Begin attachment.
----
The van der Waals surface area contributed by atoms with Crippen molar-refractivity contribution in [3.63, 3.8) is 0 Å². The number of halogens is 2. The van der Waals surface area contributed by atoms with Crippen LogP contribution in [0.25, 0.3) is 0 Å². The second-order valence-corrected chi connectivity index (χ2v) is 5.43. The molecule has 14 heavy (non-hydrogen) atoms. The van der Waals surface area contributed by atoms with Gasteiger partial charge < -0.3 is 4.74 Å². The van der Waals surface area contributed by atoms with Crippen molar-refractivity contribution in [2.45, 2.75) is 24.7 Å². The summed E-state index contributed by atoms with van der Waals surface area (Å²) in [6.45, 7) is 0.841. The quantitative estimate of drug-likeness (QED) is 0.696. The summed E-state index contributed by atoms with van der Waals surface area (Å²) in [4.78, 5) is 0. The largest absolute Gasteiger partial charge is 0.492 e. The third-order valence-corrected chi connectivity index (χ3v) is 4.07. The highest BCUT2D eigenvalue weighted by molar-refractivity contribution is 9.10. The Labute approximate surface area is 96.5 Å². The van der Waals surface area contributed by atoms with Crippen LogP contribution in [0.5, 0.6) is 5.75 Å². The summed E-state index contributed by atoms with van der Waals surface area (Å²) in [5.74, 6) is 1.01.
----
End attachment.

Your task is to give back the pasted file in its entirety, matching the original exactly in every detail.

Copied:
The van der Waals surface area contributed by atoms with Crippen molar-refractivity contribution in [3.63, 3.8) is 0 Å². The number of halogens is 2. The van der Waals surface area contributed by atoms with Crippen LogP contribution in [0.25, 0.3) is 0 Å². The second-order valence-corrected chi connectivity index (χ2v) is 5.43. The molecule has 14 heavy (non-hydrogen) atoms. The van der Waals surface area contributed by atoms with Gasteiger partial charge < -0.3 is 4.74 Å². The van der Waals surface area contributed by atoms with Crippen molar-refractivity contribution in [2.45, 2.75) is 24.7 Å². The summed E-state index contributed by atoms with van der Waals surface area (Å²) in [6.45, 7) is 0.841. The quantitative estimate of drug-likeness (QED) is 0.696. The summed E-state index contributed by atoms with van der Waals surface area (Å²) in [4.78, 5) is 0. The largest absolute Gasteiger partial charge is 0.492 e. The third-order valence-corrected chi connectivity index (χ3v) is 4.07. The highest BCUT2D eigenvalue weighted by molar-refractivity contribution is 9.10. The Labute approximate surface area is 96.5 Å². The van der Waals surface area contributed by atoms with Crippen LogP contribution in [0.5, 0.6) is 5.75 Å². The summed E-state index contributed by atoms with van der Waals surface area (Å²) in [5.74, 6) is 1.01.